At a time that it is a legal requirement to wear a face mask, no less a place than the hallowed grounds of the Office of the President has become an epicentre for flagrant and televised violation of this very important infection-control protocol.
On an almost daily basis, there is a businessperson or organisation donating money to the COVID-19 Relief Fund. Vice President Slumber Tsogwane and the the Minister of Presidential Affairs and Public Administration, Kabo Morwaeng, are always on hand to feature at mock-cheque presentation ceremonies that are held on OP grounds. On the basis of what has been observed so far, infection-control protocols that have been codified into public health law following two special session of parliament are being willfully flouted and no action is being taken against the culprits. This is happening at the highest office in the land and with the second citizen, himself a custodian of COVID-19 law on account of being a legislator, standing only a few centimetres away.
This past Tuesday was an unusually busy day at OP in as far as donating to the Fund goes. However, this good deed was also marred by flouting extreme social distancing and face-mask protocols. When the Ghanaian Community of Botswana donated P100 000 and posed for pictures with the over-sized mock cheque, only Tsogwane wore a mask – the three Ghanaian men representing the Community didn’t. This contravened Section 2 (3) (ii) (aa) of the Emergency Powers (COVID-19) (Amendment) (No.4) Regulations 2020 which says that a person in public shall wear a face mask or home-made item or appropriate item that covers the nose and mouth. Even children are required to wear masks in public places; the only people who are exempted from this legal requirement are those with disabilities and only on written say-so of a medical practitioner.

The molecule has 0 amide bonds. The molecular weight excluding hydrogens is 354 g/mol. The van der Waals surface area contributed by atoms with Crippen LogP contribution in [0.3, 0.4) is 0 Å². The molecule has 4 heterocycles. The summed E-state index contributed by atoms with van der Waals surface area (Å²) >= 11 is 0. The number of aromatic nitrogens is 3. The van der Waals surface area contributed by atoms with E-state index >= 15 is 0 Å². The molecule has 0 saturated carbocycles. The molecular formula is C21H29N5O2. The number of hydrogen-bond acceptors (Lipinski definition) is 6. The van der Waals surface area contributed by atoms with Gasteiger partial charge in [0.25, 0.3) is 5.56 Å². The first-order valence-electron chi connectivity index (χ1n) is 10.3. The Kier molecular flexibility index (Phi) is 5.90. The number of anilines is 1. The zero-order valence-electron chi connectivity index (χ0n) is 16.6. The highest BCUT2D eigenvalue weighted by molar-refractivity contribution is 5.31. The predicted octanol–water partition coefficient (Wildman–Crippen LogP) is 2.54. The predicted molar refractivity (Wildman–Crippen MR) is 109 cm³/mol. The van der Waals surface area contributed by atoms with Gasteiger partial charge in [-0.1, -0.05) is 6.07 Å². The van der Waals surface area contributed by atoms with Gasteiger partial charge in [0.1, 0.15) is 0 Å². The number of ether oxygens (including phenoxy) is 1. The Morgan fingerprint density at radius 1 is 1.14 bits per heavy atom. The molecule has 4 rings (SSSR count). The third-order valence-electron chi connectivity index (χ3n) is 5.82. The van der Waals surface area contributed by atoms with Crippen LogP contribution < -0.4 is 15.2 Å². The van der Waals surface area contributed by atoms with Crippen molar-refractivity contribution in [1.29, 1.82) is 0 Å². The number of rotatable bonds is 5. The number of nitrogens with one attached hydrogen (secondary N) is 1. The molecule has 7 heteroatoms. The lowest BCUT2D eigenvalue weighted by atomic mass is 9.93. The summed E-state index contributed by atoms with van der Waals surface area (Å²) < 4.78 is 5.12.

On the same day, COVID-19 infection-control protocols were also flouted during mock-cheque ceremonies featuring officials from the Botswana Tribal Administration Service Association, the Botswana Democratic Party Women’s Wing, Mazars, AWIL College, The Old Apostolic Church, the Association of Former Members of Botswana Parliament and Kerala Samajam Botswana.
By ill-starred twist of events, giving has become a spectator sport and what decades ago would have been given quietly in private, now has to attract a crowd. This practice has been taken up even by religious organisations who, across the board, are uniformly required by religious texts they use, to be discreet in their charity. From a common-sense perspective, it would make a lot of sense to suspend this public show of philanthropy in aid of extreme social distancing but that is not happening. If extreme social distancing is strictly observed, only two people (the recipient and the donor) should be able to hold a mock cheque, one on each end. However, some donors show up at OP in groups of three or four and each is eager to appear in the picture. The result is that donors jostle for a prime spot along the length of the cheque, forming a knot that flouts the extreme social-distancing protocol.
It has been established that while face masks protect the mouth and nose, COVID-19 can spread through the eyes. Flouting infection-control protocols in as blatant a manner as currently happens at OP’s mock-cheque presentation ceremonies means that even where social extreme social distancing would have had mitigatory effect, the people forming a knot to pose for pictures expose their eyes to the risk of infection.
It is probably difficult to tell someone who is going to give the nation money at a time of great financial need to comply with public health law but the implications of non-compliance can be far-reaching and fatally devastating. To some people watching this on Btv or seeing pictures afterwards, this non-compliance sends the wrong message.